“Spatial images are the dreams of society. Wherever the hieroglyphics of any spatial image are deciphered, there the basis of social reality presents itself” – Siegfried Kracauer

“Time moves in one direction, memory in another. We are that strange species that constructs artifacts intended to counter the natural flow of forgetting” – William Gibson

Join us for the upcoming exhibition “a bell is a cup until it is struck”by Narwhal artist Jacob Whibley at Toronto’s Harbourfront Centre. This exhibition explores ideas of communal narrative, architecture, and the ability to abstract fragments, memories, and latent influences from the viewer. By drawing a connection between fire’s ability to create a catalytic ambience and the transcendental nature of abstraction, abandoned structural moments are referenced for their ability to evoke a similar state of reflection. Fire is harnessed to render linear representations of space and create scorched planes, while the accompanying video and sculptural pieces rely on verbal triggers to be activated. The artworks in this exhibition explore an aesthetic of undoing and provide an opportunity to consider what histories and ideas inhabit space despite their immateriality.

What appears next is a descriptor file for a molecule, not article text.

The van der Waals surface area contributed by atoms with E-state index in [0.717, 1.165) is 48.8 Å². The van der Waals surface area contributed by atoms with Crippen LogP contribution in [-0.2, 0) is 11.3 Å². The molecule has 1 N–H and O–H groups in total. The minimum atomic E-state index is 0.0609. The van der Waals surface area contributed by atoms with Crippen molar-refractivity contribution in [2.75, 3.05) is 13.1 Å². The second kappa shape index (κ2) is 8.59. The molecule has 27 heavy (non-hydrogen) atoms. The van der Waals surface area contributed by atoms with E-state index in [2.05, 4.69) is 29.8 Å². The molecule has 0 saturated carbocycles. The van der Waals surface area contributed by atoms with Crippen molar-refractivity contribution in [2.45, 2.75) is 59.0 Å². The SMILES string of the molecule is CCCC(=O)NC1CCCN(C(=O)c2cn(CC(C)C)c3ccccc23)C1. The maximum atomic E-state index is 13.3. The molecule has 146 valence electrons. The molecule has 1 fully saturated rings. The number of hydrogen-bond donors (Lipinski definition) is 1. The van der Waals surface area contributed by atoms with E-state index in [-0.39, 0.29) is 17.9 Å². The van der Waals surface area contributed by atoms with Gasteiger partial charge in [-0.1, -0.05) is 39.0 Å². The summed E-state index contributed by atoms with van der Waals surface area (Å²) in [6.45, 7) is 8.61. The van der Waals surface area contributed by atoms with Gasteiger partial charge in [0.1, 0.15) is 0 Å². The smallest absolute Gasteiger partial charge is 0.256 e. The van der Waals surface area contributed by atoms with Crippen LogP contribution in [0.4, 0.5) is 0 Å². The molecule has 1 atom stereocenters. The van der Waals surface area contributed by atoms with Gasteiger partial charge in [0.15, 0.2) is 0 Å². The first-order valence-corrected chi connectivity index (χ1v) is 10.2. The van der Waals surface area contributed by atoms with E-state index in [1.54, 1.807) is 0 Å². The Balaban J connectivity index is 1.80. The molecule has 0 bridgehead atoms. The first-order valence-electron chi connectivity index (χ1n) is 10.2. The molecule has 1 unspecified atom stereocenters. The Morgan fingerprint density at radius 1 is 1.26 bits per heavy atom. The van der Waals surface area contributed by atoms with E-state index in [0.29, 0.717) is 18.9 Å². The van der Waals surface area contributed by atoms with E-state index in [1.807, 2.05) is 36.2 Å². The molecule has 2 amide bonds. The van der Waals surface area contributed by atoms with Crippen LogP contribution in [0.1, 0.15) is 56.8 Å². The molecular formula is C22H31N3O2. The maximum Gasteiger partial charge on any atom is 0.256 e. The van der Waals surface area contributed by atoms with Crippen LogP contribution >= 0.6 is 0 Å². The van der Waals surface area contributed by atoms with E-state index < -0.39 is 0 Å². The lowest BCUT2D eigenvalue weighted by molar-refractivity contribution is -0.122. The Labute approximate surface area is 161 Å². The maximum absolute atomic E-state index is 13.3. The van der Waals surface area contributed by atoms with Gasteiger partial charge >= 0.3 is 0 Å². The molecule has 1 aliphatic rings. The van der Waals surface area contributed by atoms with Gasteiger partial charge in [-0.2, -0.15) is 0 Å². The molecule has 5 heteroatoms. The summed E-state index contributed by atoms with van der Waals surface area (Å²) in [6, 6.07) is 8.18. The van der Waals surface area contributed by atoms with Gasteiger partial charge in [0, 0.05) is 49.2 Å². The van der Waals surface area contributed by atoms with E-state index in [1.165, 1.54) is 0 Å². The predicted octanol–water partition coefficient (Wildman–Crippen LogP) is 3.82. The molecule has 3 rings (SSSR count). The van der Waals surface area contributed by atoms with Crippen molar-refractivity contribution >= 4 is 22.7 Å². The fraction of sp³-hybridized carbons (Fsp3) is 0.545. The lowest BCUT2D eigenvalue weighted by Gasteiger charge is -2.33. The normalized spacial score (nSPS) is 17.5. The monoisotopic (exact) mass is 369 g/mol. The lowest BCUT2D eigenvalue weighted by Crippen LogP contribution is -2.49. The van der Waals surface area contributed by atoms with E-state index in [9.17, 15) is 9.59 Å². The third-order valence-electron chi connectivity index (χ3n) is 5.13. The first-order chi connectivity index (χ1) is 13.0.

Opening reception:
September 28 – 6:00-10:00pm
Project Room,York Quay Gallery,
Harbourfront Centre, Toronto

Show runs until December 23, 2012

About Jacob Whibley
Jacob Robert Whibley is a Toronto based artist focusing on collage, sculpture and installation. His work has been exhibited in a variety of galleries throughout Canada, U.S. and Europe. Most recently he was included in the group shows “Freedom of Assembly” (2012) at Oakville Galleries and “Collages” (2012) at Espace de l’art concret in Mouans-Sartoux, France. Upcoming projects include the Toronto International Art Fair (Oct 26-29, 2012) and a special project as part of ImPulse, Pulse Art Fair Miami ( Dec 6-9, 2012). Primarily recognized for his abstract collages, it is with “a bell is a cup until it is struck” that he makes an aesthetic departure to further explore themes of contemporary architecture, mark-making and memory.
» Jacob Whibley artwork